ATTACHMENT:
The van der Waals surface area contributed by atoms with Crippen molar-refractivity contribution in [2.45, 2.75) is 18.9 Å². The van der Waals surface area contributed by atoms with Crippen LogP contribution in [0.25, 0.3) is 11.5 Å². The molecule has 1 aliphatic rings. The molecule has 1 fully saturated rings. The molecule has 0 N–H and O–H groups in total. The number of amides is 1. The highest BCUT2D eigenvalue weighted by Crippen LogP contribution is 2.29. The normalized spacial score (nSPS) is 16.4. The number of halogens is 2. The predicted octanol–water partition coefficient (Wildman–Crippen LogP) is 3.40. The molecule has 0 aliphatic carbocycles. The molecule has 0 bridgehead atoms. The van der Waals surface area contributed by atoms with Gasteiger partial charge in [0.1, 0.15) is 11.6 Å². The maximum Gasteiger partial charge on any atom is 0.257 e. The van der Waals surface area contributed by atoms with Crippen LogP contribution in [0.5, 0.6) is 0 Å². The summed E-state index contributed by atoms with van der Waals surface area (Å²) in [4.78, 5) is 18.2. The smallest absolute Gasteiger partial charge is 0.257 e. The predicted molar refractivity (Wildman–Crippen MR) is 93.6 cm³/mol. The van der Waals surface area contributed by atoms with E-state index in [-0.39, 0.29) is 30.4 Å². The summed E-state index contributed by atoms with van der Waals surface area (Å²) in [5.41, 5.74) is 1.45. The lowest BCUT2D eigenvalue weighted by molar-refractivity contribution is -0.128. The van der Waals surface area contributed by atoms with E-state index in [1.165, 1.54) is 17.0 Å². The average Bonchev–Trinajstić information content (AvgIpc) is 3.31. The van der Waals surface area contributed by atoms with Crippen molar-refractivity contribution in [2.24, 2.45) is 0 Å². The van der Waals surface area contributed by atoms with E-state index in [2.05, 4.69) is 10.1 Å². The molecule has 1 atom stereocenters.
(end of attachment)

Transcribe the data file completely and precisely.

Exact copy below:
The van der Waals surface area contributed by atoms with Crippen molar-refractivity contribution in [2.45, 2.75) is 18.9 Å². The van der Waals surface area contributed by atoms with Crippen LogP contribution in [0.25, 0.3) is 11.5 Å². The molecule has 1 aliphatic rings. The molecule has 1 fully saturated rings. The molecule has 0 N–H and O–H groups in total. The number of amides is 1. The highest BCUT2D eigenvalue weighted by Crippen LogP contribution is 2.29. The normalized spacial score (nSPS) is 16.4. The number of halogens is 2. The predicted octanol–water partition coefficient (Wildman–Crippen LogP) is 3.40. The molecule has 0 aliphatic carbocycles. The molecule has 0 bridgehead atoms. The van der Waals surface area contributed by atoms with Gasteiger partial charge in [0.1, 0.15) is 11.6 Å². The maximum Gasteiger partial charge on any atom is 0.257 e. The van der Waals surface area contributed by atoms with Crippen LogP contribution in [0.5, 0.6) is 0 Å². The summed E-state index contributed by atoms with van der Waals surface area (Å²) in [4.78, 5) is 18.2. The smallest absolute Gasteiger partial charge is 0.257 e. The predicted molar refractivity (Wildman–Crippen MR) is 93.6 cm³/mol. The van der Waals surface area contributed by atoms with E-state index in [-0.39, 0.29) is 30.4 Å². The summed E-state index contributed by atoms with van der Waals surface area (Å²) in [5.41, 5.74) is 1.45. The lowest BCUT2D eigenvalue weighted by molar-refractivity contribution is -0.128. The van der Waals surface area contributed by atoms with E-state index in [1.165, 1.54) is 17.0 Å². The average Bonchev–Trinajstić information content (AvgIpc) is 3.31. The van der Waals surface area contributed by atoms with Crippen molar-refractivity contribution in [2.24, 2.45) is 0 Å². The van der Waals surface area contributed by atoms with E-state index in [2.05, 4.69) is 10.1 Å². The molecule has 1 atom stereocenters.